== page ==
Five Rules For Bringing Your Real-Life Business Into Second Life - InformationWeek

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Five Rules For Bringing Your Real-Life Business Into Second Life

If you're thinking about establishing yourself in Second Life -- or are wondering whether you should -- we've got five rules that will help your new venture be a success.

4. Be Smart About Keeping Out Trouble-Makers

People who write about Second Life tend to concentrate on the sexual activity and wild behavior that can be found there. We did it ourselves in InformationWeek. Forbes quoted David Churbuck, Web-marketing vice president for computer maker Lenovo, saying the only activity in Second Life is cybersex. "There is nothing to do in Second Life except, pardon my bluntness, try to get laid," he told Forbes. That's a common belief.

Likewise, some of Second Life's users are hostile to real-world businesses, and will do what they can to vandalize commercial interests in SL. Vandals, known as "griefers" in Second Life jargon, attacked Toyota's area in Second Life, as well as Presidential candidate John Edwards's Second Life headquarters. And in a famous incident, griefers sent flying penises to attack a press conference featuring "Anshe Chung," the avatar of Ailin Graef, a Chinese-German developer who works in Second Life and other virtual worlds.

These incidents have given Second Life the reputation of being a wasteland of freaks and perverts. But they are overblown.

Sexually-oriented areas make up less than 18% of the land in Second Life, according to an interview with CEO Philip Rosedale. They're there -- strip clubs and orgy areas are the most popular parts of Second Life. But you have to seek them out. Throughout most of the grid, behavior is PG-rated at its raciest. The people interested in sex mostly keep to themselves.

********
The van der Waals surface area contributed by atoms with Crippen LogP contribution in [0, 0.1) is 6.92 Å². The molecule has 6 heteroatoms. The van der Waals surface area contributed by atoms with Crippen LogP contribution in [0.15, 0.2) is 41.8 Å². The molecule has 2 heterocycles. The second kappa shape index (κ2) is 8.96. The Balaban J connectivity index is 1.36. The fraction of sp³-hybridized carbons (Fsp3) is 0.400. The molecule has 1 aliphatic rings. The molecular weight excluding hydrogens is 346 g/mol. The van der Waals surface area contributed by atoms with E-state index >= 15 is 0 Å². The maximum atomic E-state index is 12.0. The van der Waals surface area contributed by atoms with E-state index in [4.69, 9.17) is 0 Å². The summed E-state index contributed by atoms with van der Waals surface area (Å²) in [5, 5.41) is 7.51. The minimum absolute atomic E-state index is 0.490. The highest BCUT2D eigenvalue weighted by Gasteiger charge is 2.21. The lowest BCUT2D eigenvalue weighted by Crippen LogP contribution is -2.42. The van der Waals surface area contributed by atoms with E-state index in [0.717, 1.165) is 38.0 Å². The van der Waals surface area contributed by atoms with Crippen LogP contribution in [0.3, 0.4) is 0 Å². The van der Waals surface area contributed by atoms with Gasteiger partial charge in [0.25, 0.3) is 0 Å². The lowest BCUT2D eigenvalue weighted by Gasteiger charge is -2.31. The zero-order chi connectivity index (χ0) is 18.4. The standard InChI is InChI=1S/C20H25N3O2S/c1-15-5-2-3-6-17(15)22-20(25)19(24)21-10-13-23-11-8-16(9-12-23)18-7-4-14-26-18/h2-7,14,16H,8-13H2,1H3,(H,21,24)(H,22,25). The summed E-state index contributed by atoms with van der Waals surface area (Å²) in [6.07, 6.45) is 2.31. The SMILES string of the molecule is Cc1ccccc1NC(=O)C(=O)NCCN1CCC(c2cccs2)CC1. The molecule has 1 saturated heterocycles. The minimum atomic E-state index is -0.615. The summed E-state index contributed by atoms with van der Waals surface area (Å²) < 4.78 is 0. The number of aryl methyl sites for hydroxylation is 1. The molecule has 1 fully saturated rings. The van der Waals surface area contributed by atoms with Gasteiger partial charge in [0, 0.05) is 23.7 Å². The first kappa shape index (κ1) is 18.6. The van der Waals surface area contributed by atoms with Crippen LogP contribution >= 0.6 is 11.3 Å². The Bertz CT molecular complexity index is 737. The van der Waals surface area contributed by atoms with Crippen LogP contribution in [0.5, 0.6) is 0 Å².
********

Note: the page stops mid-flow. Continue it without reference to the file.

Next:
And, as for griefers, they can be guarded against by easy-to-use access controls on your land. Many incidents of griefing in Second Life are caused by developers getting sloppy about security, and then blaming Second Life for the lapses, rather than themselves.

Moreover, griefing incidents are relatively rare. I've spent a couple of hours a day on Second Life since late January, and only seen a few griefing incidents, the overwhelming majority of which were over in a minute or two. "When our clients ask about that, we tell our clients that Second Life is part of the Web, and anything you can find on the Web you're going to find in Second Life," Infinite Vision Media's June Peoples said. The presence of sex and griefers in Second Life is no reason for real-life companies to distance themselves from the service. "Look at the company you keep in Second Life: IBM is there, Fidelity is there, General Electric is there, big, established companies are there," Peoples said.

Companies can distance themselves from inappropriate behavior in Second Life by taking a leadership position in their own area, and setting a civilized and civil tone. They can keep their distance from areas where inappropriate behavior is rampant.

And they have to be smart, Peoples said. She said one of her agency's clients wanted to post a sign in their area saying clothing had to be worn at all times. "We had to tell them that this was the surest way to get people to take their clothes off," she said. "You have to understand the elements of the community, the contrarian mindset."

InformationWeek has been running discussion groups in Second Life twice a week since February. Every few weeks, we get a disruptive person wandering through. We eject them as soon as their malicious intent is obvious, and move on with the discussion without mussing our hair. Only once did we have a serious incident of griefing -- and even that lasted only a half-hour.

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